Austin did not say whether he thought Ukraine’s arrest of Lyman might lead to a Russian escalation, although US officials have broadly denounced Russia’s nuclear rhetoric in recent days and President Joe Biden has publicly urged Putin not to use nuclear weapons.

Ukraine’s successes infuriated Putin’s allies such as Ramzan Kadyrov, the leader of Russia’s southern Chechnya region.

“In my personal opinion, tougher measures should be taken, even the declaration of martial law in the border areas and the use of low-yield nuclear weapons,” Kadyrov wrote in Telegram before Zelensky’s speech.

Other senior officials, including former President Dmitry Medvedev, suggested that Russia might need to resort to nuclear weapons, but Kadyrov’s call was the most urgent and outspoken.

Putin said last week that he was not cheating when he said he was ready to defend Russia’s “territorial integrity” with all available means, and made clear on Friday that this extends to the new territories claimed by Moscow.

Washington says it will respond decisively to any use of nuclear weapons.

Analysts at the Institute for the Study of War (ISW), a Washington-based think tank, said the Russian military in its current state is almost incapable of operating on a nuclear battlefield even though it has historically trained its units to do so.

“The chaotic agglomeration of exhausted contract soldiers, and the rapid mobilization of reservists, conscripts, and mercenaries that currently make up the Russian ground forces cannot operate in a nuclear environment. Any areas affected by Russian tactical nuclear weapons would therefore be impassable for the Russians, and this would likely rule out progress Russia “.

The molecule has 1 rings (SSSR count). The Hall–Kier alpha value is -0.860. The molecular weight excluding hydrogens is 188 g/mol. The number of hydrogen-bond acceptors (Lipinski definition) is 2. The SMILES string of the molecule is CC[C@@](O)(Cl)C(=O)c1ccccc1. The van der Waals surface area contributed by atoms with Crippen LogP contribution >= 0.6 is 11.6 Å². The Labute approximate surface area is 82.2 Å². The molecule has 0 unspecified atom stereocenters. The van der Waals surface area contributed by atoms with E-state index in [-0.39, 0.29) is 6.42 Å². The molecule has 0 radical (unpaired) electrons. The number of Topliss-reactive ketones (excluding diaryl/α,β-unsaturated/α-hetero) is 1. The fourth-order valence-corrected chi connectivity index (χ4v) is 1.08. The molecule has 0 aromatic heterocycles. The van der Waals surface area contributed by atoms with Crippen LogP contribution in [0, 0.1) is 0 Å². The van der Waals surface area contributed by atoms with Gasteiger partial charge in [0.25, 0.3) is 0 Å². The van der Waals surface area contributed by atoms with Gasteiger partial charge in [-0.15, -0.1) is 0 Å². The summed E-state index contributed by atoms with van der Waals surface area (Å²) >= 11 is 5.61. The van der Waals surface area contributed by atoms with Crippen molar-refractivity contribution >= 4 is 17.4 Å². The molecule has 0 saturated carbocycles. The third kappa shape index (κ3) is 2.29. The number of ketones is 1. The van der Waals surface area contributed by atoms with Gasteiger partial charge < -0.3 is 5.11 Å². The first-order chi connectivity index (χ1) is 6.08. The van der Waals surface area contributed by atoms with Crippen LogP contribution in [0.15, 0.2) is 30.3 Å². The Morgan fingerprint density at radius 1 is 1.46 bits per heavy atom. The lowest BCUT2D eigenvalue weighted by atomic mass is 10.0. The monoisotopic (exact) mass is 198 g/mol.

logistics hub

Serhiy Chervati, a spokesman for Ukraine’s eastern forces, said before Russia’s capture that Russia had between 5,000 and 5,500 soldiers in Lyman, but the encircled number could be less.

Ukraine says capturing Lyman would allow it to advance into the Luhansk region, which Moscow declared fully occupied in early July after weeks of grinding advances.

“Liman is important because it is the next step towards the liberation of Ukraine’s Donbass,” Chervati said. “It’s an opportunity to go further to Kreminna and Sievierodonetsk, and it is psychologically significant.”

The Donbass region has been a big focus for Russia since it soon launched the invasion on February 24 that Putin described as a “special military operation” to disarm and “disarm” its smaller neighbour.

The regions that Putin claimed were Russian – the Donbass regions of Donetsk, Luhansk, the southern regions of Kherson and Zaporizhzhya – constitute a patch of land equal to about 18% of the total Ukrainian land area.

Germany said it will deliver its first four advanced IRIS-T air defense systems to Ukraine in the coming days to help fend off drone attacks.

Register now to get free unlimited access to Reuters.com

Additional reporting by Tom Palmforth and Pavel Politiuk. Additional reporting by Jonathan Landay, Felix Light, Mark Trevelyan and David Leungren. Written by Tom Balmforth and Kim Coogill; Editing by Daniel Wallis and William Mallard

Our criteria: Thomson Reuters Trust Principles.

Leave a Comment